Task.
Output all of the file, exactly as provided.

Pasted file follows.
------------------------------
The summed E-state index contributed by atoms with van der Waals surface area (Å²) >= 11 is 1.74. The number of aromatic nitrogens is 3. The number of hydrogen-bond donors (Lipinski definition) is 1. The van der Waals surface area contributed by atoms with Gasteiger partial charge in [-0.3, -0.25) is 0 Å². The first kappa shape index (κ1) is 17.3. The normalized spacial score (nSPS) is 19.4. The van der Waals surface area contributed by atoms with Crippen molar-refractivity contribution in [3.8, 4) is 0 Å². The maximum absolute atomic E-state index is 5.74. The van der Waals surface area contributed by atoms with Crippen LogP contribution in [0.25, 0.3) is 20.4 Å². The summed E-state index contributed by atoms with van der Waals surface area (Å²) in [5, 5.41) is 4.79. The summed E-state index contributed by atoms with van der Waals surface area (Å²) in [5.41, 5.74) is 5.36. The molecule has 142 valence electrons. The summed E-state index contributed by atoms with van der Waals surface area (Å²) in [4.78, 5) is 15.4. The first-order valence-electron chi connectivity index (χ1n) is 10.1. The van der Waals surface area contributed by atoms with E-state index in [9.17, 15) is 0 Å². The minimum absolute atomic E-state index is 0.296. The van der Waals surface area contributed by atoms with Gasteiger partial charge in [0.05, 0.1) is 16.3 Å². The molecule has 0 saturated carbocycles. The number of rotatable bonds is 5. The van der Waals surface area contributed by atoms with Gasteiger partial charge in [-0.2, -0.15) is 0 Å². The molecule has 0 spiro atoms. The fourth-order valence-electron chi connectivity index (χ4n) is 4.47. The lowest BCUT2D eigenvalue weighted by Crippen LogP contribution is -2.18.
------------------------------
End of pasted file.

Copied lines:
The summed E-state index contributed by atoms with van der Waals surface area (Å²) >= 11 is 1.74. The number of aromatic nitrogens is 3. The number of hydrogen-bond donors (Lipinski definition) is 1. The van der Waals surface area contributed by atoms with Gasteiger partial charge in [-0.3, -0.25) is 0 Å². The first kappa shape index (κ1) is 17.3. The normalized spacial score (nSPS) is 19.4. The van der Waals surface area contributed by atoms with Crippen molar-refractivity contribution in [3.8, 4) is 0 Å². The maximum absolute atomic E-state index is 5.74. The van der Waals surface area contributed by atoms with Crippen LogP contribution in [0.25, 0.3) is 20.4 Å². The summed E-state index contributed by atoms with van der Waals surface area (Å²) in [5, 5.41) is 4.79. The summed E-state index contributed by atoms with van der Waals surface area (Å²) in [5.41, 5.74) is 5.36. The molecule has 142 valence electrons. The summed E-state index contributed by atoms with van der Waals surface area (Å²) in [4.78, 5) is 15.4. The first-order valence-electron chi connectivity index (χ1n) is 10.1. The van der Waals surface area contributed by atoms with E-state index in [9.17, 15) is 0 Å². The minimum absolute atomic E-state index is 0.296. The van der Waals surface area contributed by atoms with Gasteiger partial charge in [0.05, 0.1) is 16.3 Å². The molecule has 0 saturated carbocycles. The number of rotatable bonds is 5. The van der Waals surface area contributed by atoms with Gasteiger partial charge in [-0.2, -0.15) is 0 Å². The molecule has 0 spiro atoms. The fourth-order valence-electron chi connectivity index (χ4n) is 4.47. The lowest BCUT2D eigenvalue weighted by Crippen LogP contribution is -2.18.